Dylan and The Band were very aware of the nostalgic atmosphere surrounding the tour, even as they recast Dylan's back catalog in dramatic, new arrangements. However, there were moments where contemporary events did connect with the proceedings. When the tour first began, the Watergate scandal was dominating the headlines. One of the most popular songs on the tour was "It's Alright, Ma (I'm Only Bleeding)". Performed during Dylan's solo acoustic sets, it never failed to elicit cheers when Dylan got to the words, "Even the President of the United States sometimes must have to stand naked." This reaction can be heard very explicitly on the recording of the song that appears on the album.
Towards the end of the tour, Dylan and the Band made a stop at Oakland Coliseum in Oakland, California. Dylan would write in his tour diary that, though he felt the Oakland shows went fairly well, he had done them on little sleep. Meanwhile, Dylan's performances became less and less restrained, and Dylan would later acknowledge this in an interview taken in 1980. "When Elvis did 'That's All Right, Mama' in 1955, it was sensitivity and power. In 1969, it was just full-out power. There was nothing other than just force behind that. I've fallen into that trap, too. Take the 1974 tour. It's a very fine line you have to walk to stay in touch with something once you've created it ... Either it holds up for you or it doesn't."
Dylan's wife, Sara, was present at those final shows, and during the final show of the tour (which took place on Valentine's Day), Dylan broke from the standard setlist to play Sara's favorite song, "Mr. Tambourine Man". Accompanied by Garth Hudson on accordion, it was only the song's second appearance on the entire tour, and would not be included on Before the Flood.
Dylan's first full-fledged tour since 1966, it received an enormous amount of coverage from the music press, and it would prove to be very profitable. Top-dollar tickets were $9.50, an extravagant sum in 1974. The tour received 5.5 million pieces of mail applying for up to four tickets each. Sold by mail-order only, promoter Bill Graham claimed there were mail-order requests for more than twelve million tickets for the approximately half-million seats available for the shows. According to Clinton Heylin, it's estimated that $92 million worth of checks and money orders were sent in by close to 4% of the American population.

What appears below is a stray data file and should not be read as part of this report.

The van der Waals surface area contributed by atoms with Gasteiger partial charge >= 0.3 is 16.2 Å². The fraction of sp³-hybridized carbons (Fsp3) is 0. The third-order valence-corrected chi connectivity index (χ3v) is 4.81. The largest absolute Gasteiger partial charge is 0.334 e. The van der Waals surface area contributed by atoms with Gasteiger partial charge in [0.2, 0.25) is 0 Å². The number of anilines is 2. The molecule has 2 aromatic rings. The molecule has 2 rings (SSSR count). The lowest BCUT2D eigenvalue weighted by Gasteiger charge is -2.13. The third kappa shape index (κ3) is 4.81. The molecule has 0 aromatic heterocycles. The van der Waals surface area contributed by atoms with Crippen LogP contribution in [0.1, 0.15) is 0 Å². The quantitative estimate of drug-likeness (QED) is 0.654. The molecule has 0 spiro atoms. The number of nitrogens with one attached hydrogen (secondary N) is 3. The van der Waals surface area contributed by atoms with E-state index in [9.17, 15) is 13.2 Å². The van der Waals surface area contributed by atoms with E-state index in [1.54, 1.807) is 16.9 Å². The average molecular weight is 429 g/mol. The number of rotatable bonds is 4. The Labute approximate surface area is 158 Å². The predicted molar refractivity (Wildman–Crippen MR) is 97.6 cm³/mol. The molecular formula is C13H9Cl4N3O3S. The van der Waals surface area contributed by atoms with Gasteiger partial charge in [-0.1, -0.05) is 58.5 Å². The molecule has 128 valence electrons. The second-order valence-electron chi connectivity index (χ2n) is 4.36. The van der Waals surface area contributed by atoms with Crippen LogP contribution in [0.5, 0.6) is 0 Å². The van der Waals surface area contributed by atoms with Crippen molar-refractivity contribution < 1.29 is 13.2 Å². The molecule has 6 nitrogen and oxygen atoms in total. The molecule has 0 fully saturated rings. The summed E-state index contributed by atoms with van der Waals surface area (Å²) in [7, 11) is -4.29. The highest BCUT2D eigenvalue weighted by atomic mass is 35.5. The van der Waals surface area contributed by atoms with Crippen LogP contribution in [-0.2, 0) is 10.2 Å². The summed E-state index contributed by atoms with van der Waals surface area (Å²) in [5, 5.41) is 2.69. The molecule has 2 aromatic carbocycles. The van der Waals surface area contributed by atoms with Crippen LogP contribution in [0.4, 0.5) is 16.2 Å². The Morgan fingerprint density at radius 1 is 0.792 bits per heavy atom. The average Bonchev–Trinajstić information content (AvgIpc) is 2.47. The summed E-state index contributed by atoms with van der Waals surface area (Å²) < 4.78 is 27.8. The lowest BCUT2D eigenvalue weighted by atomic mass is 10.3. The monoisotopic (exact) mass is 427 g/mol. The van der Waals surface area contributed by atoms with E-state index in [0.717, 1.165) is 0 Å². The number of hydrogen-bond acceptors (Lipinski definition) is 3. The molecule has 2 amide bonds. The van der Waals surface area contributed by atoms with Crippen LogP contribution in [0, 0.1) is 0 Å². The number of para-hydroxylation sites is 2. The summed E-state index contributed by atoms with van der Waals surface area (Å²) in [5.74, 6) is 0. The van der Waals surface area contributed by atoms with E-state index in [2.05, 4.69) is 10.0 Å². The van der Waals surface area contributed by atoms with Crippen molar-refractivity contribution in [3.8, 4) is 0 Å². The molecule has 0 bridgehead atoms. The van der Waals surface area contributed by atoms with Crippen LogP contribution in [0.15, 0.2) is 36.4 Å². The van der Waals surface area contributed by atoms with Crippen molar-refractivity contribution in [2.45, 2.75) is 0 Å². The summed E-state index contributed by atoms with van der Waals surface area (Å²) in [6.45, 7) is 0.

While the shows were received with great enthusiasm, Dylan would later claim to have hated every minute, though most evidence suggests this to be an exaggerated claim. Regardless, Levon Helm echoed those sentiments, writing in his autobiography that "the tour was damn good for our pocketbooks, but it just wasn't a very passionate trip for any of us."
The live album Before the Flood was released in June 1974, and contained a representative sample of the tour, drawn primarily from shows in Philadelphia, New York City, Seattle, Oakland, and Inglewood.
Tour ticket sales proved to Dylan that his commercial prospects were still strong on the road. Furthermore, his critical status was once again growing after years of minimal activity; it would bound far higher with the next year's release of Blood on the Tracks.
- Bob Dylan - acoustic guitar, rhythm guitar, harmonica, piano, vocals
- Rick Danko - bass, vocals
- Levon Helm - drums, vocals
- Garth Hudson - organ, piano, synthesizer, clavinet
- Richard Manuel - acoustic and electric pianos, organ, drums, vocals
- Robbie Robertson - lead guitar
- Bjorner's Still on the Road tour dates and set lists
- [Sounes, Howard - Down the Highway. The Life of Bob Dylan]
- Howard Sounes: Down the Highway. The Life of Bob Dylan.. 2001.